Machine Design

Air spring key to robot handler

Custom actuators, pneumatic clamps, and seal software are among the topics covered in the pneumatics reference guide.

A robotic arm developed by Luzenac America relies on air springs to grip and handle bags of talc.

Designing a robotic arm to handle 50-lb packages of talc powder was an engineer's nightmare. The system had to be flexible, compact, lightweight, and able to withstand harsh operating conditions. Luzenac America, a worldwide manufacturer of talc for industrial and cosmetic use, turned to 15-in.-diameter air springs from Firestone Industrial, Carmel, Ind., to resolve key system design issues.

According to Peter Rugheimer, the project design engineer, the air spring is a central component of the robotic fork hand because the ratio of collapsed height to extended length was extremely important. The application requires a 13-in. stroke, yet the air spring must collapse to a minimal height.

A metal-walled hydraulic cylinder simply could not handle the system requirements, says Rugheimer. "Another problem with a hydraulic cylinder is the seals. We run in a very harsh environment. Every time the cylinder retracts, it draws dirt into the seal," he says. An air spring, on the other hand, has no dynamic seals and eliminates this potential failure mode.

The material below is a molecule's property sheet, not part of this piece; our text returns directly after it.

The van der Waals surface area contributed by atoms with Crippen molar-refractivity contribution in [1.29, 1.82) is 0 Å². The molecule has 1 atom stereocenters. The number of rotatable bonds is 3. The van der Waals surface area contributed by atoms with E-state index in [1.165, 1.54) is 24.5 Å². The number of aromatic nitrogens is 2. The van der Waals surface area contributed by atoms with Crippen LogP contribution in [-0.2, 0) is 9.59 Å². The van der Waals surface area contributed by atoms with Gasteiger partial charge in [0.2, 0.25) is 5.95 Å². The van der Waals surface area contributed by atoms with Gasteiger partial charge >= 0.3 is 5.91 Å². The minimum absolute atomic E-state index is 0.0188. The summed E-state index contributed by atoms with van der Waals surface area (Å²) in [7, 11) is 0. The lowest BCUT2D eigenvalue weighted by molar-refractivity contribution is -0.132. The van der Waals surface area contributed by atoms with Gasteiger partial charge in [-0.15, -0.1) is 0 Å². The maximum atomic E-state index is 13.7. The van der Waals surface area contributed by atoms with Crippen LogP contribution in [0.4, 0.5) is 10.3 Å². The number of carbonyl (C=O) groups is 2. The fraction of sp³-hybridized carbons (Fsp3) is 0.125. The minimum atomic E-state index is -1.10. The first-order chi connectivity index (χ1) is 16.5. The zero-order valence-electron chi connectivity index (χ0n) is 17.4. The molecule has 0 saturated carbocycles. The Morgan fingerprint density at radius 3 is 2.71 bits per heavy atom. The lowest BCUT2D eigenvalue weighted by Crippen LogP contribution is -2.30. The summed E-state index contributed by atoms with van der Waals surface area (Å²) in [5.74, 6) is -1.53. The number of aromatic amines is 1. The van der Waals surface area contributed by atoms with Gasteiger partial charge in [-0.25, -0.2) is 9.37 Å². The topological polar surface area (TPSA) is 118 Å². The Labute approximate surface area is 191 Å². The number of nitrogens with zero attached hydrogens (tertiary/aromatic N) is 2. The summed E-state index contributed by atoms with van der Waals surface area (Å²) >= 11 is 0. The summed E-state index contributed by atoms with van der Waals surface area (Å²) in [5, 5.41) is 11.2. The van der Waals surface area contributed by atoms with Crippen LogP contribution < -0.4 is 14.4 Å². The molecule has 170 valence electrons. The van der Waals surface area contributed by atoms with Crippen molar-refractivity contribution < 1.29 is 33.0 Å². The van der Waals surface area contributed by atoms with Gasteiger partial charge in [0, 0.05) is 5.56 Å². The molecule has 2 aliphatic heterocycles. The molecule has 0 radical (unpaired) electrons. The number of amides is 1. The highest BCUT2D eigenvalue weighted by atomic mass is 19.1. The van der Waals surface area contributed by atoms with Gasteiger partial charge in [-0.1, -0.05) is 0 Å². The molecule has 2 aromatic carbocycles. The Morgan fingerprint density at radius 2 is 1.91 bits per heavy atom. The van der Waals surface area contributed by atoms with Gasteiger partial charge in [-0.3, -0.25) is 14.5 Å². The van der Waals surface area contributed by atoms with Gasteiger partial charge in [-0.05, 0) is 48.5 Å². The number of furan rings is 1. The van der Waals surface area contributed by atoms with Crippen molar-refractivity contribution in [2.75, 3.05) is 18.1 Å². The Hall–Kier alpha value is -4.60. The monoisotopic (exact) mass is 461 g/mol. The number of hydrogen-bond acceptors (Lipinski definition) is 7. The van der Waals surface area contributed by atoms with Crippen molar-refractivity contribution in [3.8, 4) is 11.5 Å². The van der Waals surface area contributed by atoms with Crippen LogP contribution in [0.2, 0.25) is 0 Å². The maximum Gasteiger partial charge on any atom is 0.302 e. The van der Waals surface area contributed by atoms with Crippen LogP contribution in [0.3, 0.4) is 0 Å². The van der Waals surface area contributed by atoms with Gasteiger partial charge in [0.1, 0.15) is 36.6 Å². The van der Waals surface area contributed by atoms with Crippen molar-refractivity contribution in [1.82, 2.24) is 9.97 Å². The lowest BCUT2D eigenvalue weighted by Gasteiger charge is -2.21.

It operates at variable pressures to 20 psi, and linkages on the sides guide the air spring so the forks remain parallel to the gripper face. Even at low pressures, the unit provides adequate gripping force. This is especially helpful when loading bags in which loose materials have settled.

Plant air inflates the air spring, with an output from the robot actuating a solenoid valve. A vacuum generator evacuates the air to retract the spring. A triple-redundant system ensures air pressure does not exceed 20 psi. This consists of a pressure regulator, backed by spring-loaded pop-off valves that trigger at 20 psi, and a failsafe rupture disk.

The robot arm has an allowable weight capacity of 160 lb, and the complete system needs only a 10 10-ft footprint. Because the computer-controlled system can pick-and-place pallets, place slip sheets between pallets and bags, move the bags, and squeeze them for uniform packing, the system is suited for a variety of applications. In addition to talc, the designers envision use with cement and lime, and agricultural products such as sugar, flour, and cornmeal.

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